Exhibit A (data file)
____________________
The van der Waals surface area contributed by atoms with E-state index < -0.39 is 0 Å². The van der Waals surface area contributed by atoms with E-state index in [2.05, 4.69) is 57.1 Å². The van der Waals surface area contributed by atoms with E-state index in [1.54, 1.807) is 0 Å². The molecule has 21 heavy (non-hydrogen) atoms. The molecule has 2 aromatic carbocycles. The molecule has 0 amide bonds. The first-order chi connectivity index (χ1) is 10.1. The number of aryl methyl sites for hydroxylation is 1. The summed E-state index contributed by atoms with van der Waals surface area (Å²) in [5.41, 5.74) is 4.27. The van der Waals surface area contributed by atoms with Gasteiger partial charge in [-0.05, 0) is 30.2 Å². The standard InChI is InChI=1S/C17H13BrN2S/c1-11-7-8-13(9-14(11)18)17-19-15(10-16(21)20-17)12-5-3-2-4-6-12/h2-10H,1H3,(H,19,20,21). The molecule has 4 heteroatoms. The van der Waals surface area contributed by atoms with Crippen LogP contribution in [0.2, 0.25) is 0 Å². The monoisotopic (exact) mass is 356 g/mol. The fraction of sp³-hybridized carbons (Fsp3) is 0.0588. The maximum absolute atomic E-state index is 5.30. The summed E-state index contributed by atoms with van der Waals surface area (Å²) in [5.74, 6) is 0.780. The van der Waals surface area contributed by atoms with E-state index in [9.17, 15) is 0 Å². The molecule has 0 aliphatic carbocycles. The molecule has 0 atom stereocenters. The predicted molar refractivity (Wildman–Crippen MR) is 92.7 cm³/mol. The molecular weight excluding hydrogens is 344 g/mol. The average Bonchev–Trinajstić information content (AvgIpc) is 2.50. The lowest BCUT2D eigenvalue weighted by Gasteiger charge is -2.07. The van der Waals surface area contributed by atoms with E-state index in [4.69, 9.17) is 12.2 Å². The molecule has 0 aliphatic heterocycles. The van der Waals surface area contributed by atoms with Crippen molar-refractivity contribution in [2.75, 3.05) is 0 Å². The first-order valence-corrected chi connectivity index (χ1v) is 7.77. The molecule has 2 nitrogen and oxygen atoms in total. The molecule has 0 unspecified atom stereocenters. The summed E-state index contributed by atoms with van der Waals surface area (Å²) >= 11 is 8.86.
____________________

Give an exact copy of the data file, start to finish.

The van der Waals surface area contributed by atoms with E-state index < -0.39 is 0 Å². The van der Waals surface area contributed by atoms with E-state index in [2.05, 4.69) is 57.1 Å². The van der Waals surface area contributed by atoms with E-state index in [1.54, 1.807) is 0 Å². The molecule has 21 heavy (non-hydrogen) atoms. The molecule has 2 aromatic carbocycles. The molecule has 0 amide bonds. The first-order chi connectivity index (χ1) is 10.1. The number of aryl methyl sites for hydroxylation is 1. The summed E-state index contributed by atoms with van der Waals surface area (Å²) in [5.41, 5.74) is 4.27. The van der Waals surface area contributed by atoms with Gasteiger partial charge in [-0.05, 0) is 30.2 Å². The standard InChI is InChI=1S/C17H13BrN2S/c1-11-7-8-13(9-14(11)18)17-19-15(10-16(21)20-17)12-5-3-2-4-6-12/h2-10H,1H3,(H,19,20,21). The molecule has 4 heteroatoms. The van der Waals surface area contributed by atoms with Crippen LogP contribution in [0.2, 0.25) is 0 Å². The monoisotopic (exact) mass is 356 g/mol. The fraction of sp³-hybridized carbons (Fsp3) is 0.0588. The maximum absolute atomic E-state index is 5.30. The summed E-state index contributed by atoms with van der Waals surface area (Å²) in [5.74, 6) is 0.780. The van der Waals surface area contributed by atoms with E-state index in [9.17, 15) is 0 Å². The molecule has 0 aliphatic carbocycles. The molecule has 0 atom stereocenters. The predicted molar refractivity (Wildman–Crippen MR) is 92.7 cm³/mol. The molecular weight excluding hydrogens is 344 g/mol. The average Bonchev–Trinajstić information content (AvgIpc) is 2.50. The lowest BCUT2D eigenvalue weighted by Gasteiger charge is -2.07. The van der Waals surface area contributed by atoms with E-state index in [4.69, 9.17) is 12.2 Å². The molecule has 0 aliphatic heterocycles. The van der Waals surface area contributed by atoms with Crippen molar-refractivity contribution in [2.75, 3.05) is 0 Å². The first-order valence-corrected chi connectivity index (χ1v) is 7.77. The molecule has 2 nitrogen and oxygen atoms in total. The molecule has 0 unspecified atom stereocenters. The summed E-state index contributed by atoms with van der Waals surface area (Å²) >= 11 is 8.86.